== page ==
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Collection Development Manual

History of the NLM Collection
The National Library of Medicine has evolved from a small collection of books and journals in the Office of the Surgeon General in the Medical Department of the Army to the world's largest biomedical library. The Library was begun by Joseph Lovell, Surgeon General from 1818 to 1836, and grew slowly at first. The first request for funds -- $150 to buy books -- appeared in the 1836 estimate of expenses for the Medical Department. In 1840, the first Catalogue of Books in the Library of the Surgeon General's Office was prepared. This handwritten list records only 134 titles representing about 200 volumes, considerably smaller than the personal libraries of many mid-nineteenth century physicians, and far exceeded by those of established medical schools, medical societies and institutions.1
Although the medical advances and concerns of the Civil War stimulated use of the Library, its collection had grown to only 1,800 volumes by 1864. In that year, Surgeon General Joseph K. Barnes published the first printed catalog. It listed books alphabetically by author under nine subject headings: anatomy; physiology; materia medica; pharmacy and therapeutics; general pathology and practice of medicine; surgery; midwifery and diseases of women and children; medical jurisprudence and medical policy; natural philosophy; chemistry, etc. It also listed miscellaneous journals, reviews, reports, encyclopedias, etc.
After Lee's surrender at Appomattox, the Army closed all temporary military hospitals, dismantled their libraries and sent the most valuable of their works to the Army Medical Library in Washington, D.C. In October 1865, John Shaw Billings, then an assistant to the Surgeon General, was given responsibility for building and managing the growing collection of medical books and journals. Under Billings' leadership, acquisitions expanded dramatically. By 1870, the Library was among the largest medical libraries in the United States, exceeded only by those of the Pennsylvania Hospital and the College of Physicians in Philadelphia.
Sometime during 1871, discussions between Billings and Surgeon General Barnes led to a decision to broaden the objectives of the Library to include the development of a collection to serve the entire American medical profession, rather than the military exclusively. Their vision was to develop a "National Medical Library" with a collection of medical literature that would contain "every medical book published in this country and every work relating to public health and state medicine."2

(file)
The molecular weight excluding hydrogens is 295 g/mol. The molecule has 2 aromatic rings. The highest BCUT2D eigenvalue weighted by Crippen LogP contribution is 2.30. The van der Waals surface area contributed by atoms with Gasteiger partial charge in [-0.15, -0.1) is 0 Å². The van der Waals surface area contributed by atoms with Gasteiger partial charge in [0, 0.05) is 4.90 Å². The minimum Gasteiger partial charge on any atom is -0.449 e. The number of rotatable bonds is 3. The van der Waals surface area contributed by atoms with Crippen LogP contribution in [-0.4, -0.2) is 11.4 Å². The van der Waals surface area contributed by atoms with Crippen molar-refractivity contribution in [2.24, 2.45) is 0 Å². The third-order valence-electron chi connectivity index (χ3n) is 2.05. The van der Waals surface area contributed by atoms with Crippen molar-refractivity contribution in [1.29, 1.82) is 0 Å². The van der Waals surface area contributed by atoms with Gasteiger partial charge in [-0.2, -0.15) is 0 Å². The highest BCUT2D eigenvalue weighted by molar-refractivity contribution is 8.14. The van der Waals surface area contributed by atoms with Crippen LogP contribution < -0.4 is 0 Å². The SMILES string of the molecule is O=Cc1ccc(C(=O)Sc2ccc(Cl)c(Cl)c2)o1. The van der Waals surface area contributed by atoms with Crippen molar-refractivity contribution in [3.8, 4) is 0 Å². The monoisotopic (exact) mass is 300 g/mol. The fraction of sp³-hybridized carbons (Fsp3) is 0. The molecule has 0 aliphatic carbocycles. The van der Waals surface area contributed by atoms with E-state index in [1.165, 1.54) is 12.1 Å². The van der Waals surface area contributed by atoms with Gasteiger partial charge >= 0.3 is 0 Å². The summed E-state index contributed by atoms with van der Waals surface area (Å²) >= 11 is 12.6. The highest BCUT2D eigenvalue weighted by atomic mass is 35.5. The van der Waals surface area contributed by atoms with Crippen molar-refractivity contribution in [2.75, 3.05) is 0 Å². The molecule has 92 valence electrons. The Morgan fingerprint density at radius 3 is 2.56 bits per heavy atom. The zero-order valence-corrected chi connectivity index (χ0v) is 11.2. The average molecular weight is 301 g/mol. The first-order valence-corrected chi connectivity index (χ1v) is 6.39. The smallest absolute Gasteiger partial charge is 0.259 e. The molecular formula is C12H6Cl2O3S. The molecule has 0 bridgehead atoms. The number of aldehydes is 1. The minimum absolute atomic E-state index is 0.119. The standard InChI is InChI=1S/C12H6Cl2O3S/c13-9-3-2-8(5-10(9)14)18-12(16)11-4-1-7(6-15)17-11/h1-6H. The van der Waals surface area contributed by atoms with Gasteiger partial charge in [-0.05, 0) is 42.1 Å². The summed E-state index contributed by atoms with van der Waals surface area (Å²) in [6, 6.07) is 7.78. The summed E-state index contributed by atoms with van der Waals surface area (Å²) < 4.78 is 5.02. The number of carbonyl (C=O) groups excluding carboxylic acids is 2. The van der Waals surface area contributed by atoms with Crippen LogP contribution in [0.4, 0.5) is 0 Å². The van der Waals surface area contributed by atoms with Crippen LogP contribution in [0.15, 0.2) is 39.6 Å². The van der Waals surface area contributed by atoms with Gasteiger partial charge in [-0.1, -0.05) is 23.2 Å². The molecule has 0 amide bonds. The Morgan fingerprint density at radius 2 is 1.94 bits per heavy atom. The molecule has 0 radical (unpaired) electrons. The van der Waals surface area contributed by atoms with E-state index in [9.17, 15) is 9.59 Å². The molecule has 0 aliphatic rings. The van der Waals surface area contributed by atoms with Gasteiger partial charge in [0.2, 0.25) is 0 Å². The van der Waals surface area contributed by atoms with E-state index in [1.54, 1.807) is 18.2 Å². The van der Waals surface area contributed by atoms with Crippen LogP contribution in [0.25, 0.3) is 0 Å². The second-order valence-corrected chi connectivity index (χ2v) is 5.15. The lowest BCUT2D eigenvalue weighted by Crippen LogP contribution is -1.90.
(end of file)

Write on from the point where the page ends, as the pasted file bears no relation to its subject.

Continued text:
Billings was indefatigable in his pursuit of this aim. Although he collected all types of medical publications, Billings concentrated on acquiring and maintaining complete files of American medical journals. During his tenure the Library also made its first significant efforts to acquire rare books, manuscripts, visual records of the history of medicine, and to develop literature exchange programs with domestic and foreign institutions.
In the twentieth century, the collection continued to expand. However, by World War II, the collection's growth rate, which had been the fastest in the nation under Billings, had declined because of low appropriations, low staffing levels and insufficient space, becoming the slowest among America's large research libraries. Wartime demand for medical information gave rise to a survey of the Library's operations and management. The subsequent report recommended an aggressive acquisition program, including a larger book budget and an active gift and exchange program.3
After the war, the Library set out to remedy the deficiencies in its collection. The Library initiated programs to acquire U.S. works published during the depression, to secure literature published in enemy countries during the war, and to reestablish relations with book dealers in all areas of the world. As wartime Army hospitals were closed, their books and journals were shipped to the Library in Washington.